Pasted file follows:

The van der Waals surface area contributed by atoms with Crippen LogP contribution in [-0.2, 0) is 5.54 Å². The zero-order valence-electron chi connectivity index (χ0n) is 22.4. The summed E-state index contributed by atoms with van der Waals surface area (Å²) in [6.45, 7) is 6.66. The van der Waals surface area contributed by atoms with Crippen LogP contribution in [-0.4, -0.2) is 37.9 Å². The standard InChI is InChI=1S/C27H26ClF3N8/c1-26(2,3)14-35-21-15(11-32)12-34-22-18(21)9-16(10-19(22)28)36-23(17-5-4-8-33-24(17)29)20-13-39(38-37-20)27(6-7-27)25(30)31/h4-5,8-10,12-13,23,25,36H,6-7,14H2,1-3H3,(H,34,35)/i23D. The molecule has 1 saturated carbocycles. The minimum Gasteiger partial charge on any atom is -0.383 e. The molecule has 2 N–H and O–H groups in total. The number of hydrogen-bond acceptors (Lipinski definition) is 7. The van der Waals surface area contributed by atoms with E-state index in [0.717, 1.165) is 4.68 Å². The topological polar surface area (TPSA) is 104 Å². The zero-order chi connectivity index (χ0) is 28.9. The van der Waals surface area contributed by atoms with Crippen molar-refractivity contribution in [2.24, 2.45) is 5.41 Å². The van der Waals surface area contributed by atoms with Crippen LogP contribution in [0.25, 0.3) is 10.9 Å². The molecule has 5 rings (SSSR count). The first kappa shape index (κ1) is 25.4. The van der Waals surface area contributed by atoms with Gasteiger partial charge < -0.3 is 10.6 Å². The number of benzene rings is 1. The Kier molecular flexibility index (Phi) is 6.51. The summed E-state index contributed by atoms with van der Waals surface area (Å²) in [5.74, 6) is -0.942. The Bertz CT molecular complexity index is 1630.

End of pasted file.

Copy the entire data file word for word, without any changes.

The van der Waals surface area contributed by atoms with Crippen LogP contribution in [-0.2, 0) is 5.54 Å². The zero-order valence-electron chi connectivity index (χ0n) is 22.4. The summed E-state index contributed by atoms with van der Waals surface area (Å²) in [6.45, 7) is 6.66. The van der Waals surface area contributed by atoms with Crippen LogP contribution in [-0.4, -0.2) is 37.9 Å². The standard InChI is InChI=1S/C27H26ClF3N8/c1-26(2,3)14-35-21-15(11-32)12-34-22-18(21)9-16(10-19(22)28)36-23(17-5-4-8-33-24(17)29)20-13-39(38-37-20)27(6-7-27)25(30)31/h4-5,8-10,12-13,23,25,36H,6-7,14H2,1-3H3,(H,34,35)/i23D. The molecule has 1 saturated carbocycles. The minimum Gasteiger partial charge on any atom is -0.383 e. The molecule has 2 N–H and O–H groups in total. The number of hydrogen-bond acceptors (Lipinski definition) is 7. The van der Waals surface area contributed by atoms with E-state index in [0.717, 1.165) is 4.68 Å². The topological polar surface area (TPSA) is 104 Å². The zero-order chi connectivity index (χ0) is 28.9. The van der Waals surface area contributed by atoms with Crippen molar-refractivity contribution in [2.24, 2.45) is 5.41 Å². The van der Waals surface area contributed by atoms with Crippen LogP contribution in [0.25, 0.3) is 10.9 Å². The molecule has 5 rings (SSSR count). The first kappa shape index (κ1) is 25.4. The van der Waals surface area contributed by atoms with Gasteiger partial charge < -0.3 is 10.6 Å². The number of benzene rings is 1. The Kier molecular flexibility index (Phi) is 6.51. The summed E-state index contributed by atoms with van der Waals surface area (Å²) in [5.74, 6) is -0.942. The Bertz CT molecular complexity index is 1630.